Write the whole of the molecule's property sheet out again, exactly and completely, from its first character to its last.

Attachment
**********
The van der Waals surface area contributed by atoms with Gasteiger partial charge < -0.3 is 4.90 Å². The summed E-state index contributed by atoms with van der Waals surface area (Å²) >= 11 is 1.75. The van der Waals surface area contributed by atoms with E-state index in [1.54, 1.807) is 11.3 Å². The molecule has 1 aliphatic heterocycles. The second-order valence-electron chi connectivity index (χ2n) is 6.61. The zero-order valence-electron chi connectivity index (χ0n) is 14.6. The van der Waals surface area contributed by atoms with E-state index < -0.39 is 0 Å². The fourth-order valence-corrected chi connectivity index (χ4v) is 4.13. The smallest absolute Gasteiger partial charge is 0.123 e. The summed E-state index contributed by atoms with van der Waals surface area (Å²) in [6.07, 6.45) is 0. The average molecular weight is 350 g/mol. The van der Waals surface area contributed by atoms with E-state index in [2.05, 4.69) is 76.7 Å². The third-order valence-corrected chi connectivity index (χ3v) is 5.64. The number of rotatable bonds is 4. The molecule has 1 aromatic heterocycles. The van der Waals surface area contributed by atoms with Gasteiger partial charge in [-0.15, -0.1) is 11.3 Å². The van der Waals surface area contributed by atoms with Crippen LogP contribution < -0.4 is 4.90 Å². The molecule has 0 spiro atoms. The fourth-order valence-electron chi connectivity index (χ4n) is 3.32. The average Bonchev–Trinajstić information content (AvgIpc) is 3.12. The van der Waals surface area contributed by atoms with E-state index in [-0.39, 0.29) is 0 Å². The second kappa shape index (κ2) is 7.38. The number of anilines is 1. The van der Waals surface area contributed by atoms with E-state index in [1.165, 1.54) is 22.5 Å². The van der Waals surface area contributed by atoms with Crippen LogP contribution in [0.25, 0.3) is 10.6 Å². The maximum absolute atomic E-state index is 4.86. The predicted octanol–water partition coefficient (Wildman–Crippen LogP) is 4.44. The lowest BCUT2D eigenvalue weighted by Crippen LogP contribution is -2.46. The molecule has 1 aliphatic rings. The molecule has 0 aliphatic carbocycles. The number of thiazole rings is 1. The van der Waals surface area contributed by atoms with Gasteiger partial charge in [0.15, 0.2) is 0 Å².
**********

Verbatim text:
The van der Waals surface area contributed by atoms with Gasteiger partial charge < -0.3 is 4.90 Å². The summed E-state index contributed by atoms with van der Waals surface area (Å²) >= 11 is 1.75. The van der Waals surface area contributed by atoms with E-state index in [1.54, 1.807) is 11.3 Å². The molecule has 1 aliphatic heterocycles. The second-order valence-electron chi connectivity index (χ2n) is 6.61. The zero-order valence-electron chi connectivity index (χ0n) is 14.6. The van der Waals surface area contributed by atoms with E-state index < -0.39 is 0 Å². The fourth-order valence-corrected chi connectivity index (χ4v) is 4.13. The smallest absolute Gasteiger partial charge is 0.123 e. The summed E-state index contributed by atoms with van der Waals surface area (Å²) in [6.07, 6.45) is 0. The average molecular weight is 350 g/mol. The van der Waals surface area contributed by atoms with E-state index in [2.05, 4.69) is 76.7 Å². The third-order valence-corrected chi connectivity index (χ3v) is 5.64. The number of rotatable bonds is 4. The molecule has 1 aromatic heterocycles. The van der Waals surface area contributed by atoms with Gasteiger partial charge in [-0.15, -0.1) is 11.3 Å². The van der Waals surface area contributed by atoms with Crippen LogP contribution < -0.4 is 4.90 Å². The molecule has 0 spiro atoms. The fourth-order valence-electron chi connectivity index (χ4n) is 3.32. The average Bonchev–Trinajstić information content (AvgIpc) is 3.12. The van der Waals surface area contributed by atoms with E-state index in [-0.39, 0.29) is 0 Å². The second kappa shape index (κ2) is 7.38. The number of anilines is 1. The van der Waals surface area contributed by atoms with E-state index in [1.165, 1.54) is 22.5 Å². The van der Waals surface area contributed by atoms with Crippen LogP contribution in [0.25, 0.3) is 10.6 Å². The maximum absolute atomic E-state index is 4.86. The predicted octanol–water partition coefficient (Wildman–Crippen LogP) is 4.44. The lowest BCUT2D eigenvalue weighted by Crippen LogP contribution is -2.46. The molecule has 1 aliphatic rings. The molecule has 0 aliphatic carbocycles. The number of thiazole rings is 1. The van der Waals surface area contributed by atoms with Gasteiger partial charge in [0.15, 0.2) is 0 Å².